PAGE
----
Here is a vision of the new creation. This is the “restitution of all things” to which Peter refers in Acts 3:21, and the deliverance of creation from the bondage of corruption which Paul anticipates in Romans 8:21. No words can portray in positive description what that universe will be, and even the inspired writer has to confine himself to negatives. All he does is to name various elements of terror and dread, saying: This shall not be there, nor that, nor the other, all of which are the fell brood of human sin. The one great positive blessing will be that which was given to Israel in type, but then will be the perpetual experience of the human family. Compare Revelation 21:3 and Exodus 25:8. Let us see to it that here and now the Lord Jesus is the Alpha and Omega, the A and Z of our life. If so, we may even in this mortal life begin to experience the life of the redeemed. We may now inherit all these things, and know the intimacy of Revelation 21:7. But we must overcome. Note that the fearful, that is, the cowardly, who draw back in the face of opposition, are classed with the abominable and murderers. —Through the Bible Day by Day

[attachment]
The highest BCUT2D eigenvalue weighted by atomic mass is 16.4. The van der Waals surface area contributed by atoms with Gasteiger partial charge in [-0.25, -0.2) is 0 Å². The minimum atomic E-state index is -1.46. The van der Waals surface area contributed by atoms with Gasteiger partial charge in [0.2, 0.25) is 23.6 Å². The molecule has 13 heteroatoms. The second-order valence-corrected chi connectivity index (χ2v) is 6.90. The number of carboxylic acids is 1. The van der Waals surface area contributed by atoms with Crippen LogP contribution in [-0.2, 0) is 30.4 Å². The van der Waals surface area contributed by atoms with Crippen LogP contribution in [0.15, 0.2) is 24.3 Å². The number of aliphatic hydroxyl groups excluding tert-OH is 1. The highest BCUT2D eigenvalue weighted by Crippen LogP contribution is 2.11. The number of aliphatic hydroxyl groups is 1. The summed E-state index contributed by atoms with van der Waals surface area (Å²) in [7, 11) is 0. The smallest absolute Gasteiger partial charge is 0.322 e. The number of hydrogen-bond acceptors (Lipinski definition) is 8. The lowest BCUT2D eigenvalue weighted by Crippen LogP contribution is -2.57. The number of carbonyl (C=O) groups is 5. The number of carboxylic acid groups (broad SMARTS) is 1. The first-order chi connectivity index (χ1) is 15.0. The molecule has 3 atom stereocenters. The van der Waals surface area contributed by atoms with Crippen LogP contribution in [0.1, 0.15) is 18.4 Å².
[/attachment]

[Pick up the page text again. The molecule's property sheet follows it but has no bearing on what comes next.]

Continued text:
Revelation 21:1—There was no more sea.

​   All through this book we hear the clash of the waves. Throughout there is the voice of many waters. But when there dawns on the eye of the seer the bright and blessed time, which is yet to come; when the new heavens and earth appear, this is among the chief attractions of that glorious world—that there is no more sea. The sea is a characteristic emblem of this age, but not of the next.